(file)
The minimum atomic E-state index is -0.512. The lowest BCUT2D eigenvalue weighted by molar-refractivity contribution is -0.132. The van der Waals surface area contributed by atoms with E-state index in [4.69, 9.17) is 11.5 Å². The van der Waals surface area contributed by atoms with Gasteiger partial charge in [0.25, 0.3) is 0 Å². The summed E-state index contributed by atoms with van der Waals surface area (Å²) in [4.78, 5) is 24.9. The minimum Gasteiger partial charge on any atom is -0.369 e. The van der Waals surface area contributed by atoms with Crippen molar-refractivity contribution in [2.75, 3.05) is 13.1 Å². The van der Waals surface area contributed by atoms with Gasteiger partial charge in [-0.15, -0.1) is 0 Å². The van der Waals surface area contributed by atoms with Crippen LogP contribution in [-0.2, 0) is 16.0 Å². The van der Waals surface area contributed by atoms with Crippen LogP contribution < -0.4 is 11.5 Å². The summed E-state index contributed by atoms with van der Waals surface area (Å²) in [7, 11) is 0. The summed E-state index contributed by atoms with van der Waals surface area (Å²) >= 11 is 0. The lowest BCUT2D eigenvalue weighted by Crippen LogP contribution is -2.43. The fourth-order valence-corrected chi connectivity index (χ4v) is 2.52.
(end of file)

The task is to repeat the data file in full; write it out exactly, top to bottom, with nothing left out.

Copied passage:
The minimum atomic E-state index is -0.512. The lowest BCUT2D eigenvalue weighted by molar-refractivity contribution is -0.132. The van der Waals surface area contributed by atoms with E-state index in [4.69, 9.17) is 11.5 Å². The van der Waals surface area contributed by atoms with Gasteiger partial charge in [0.25, 0.3) is 0 Å². The summed E-state index contributed by atoms with van der Waals surface area (Å²) in [4.78, 5) is 24.9. The minimum Gasteiger partial charge on any atom is -0.369 e. The van der Waals surface area contributed by atoms with Crippen molar-refractivity contribution in [2.75, 3.05) is 13.1 Å². The van der Waals surface area contributed by atoms with Gasteiger partial charge in [-0.15, -0.1) is 0 Å². The van der Waals surface area contributed by atoms with Crippen LogP contribution in [-0.2, 0) is 16.0 Å². The van der Waals surface area contributed by atoms with Crippen LogP contribution < -0.4 is 11.5 Å². The summed E-state index contributed by atoms with van der Waals surface area (Å²) in [7, 11) is 0. The summed E-state index contributed by atoms with van der Waals surface area (Å²) >= 11 is 0. The lowest BCUT2D eigenvalue weighted by Crippen LogP contribution is -2.43. The fourth-order valence-corrected chi connectivity index (χ4v) is 2.52.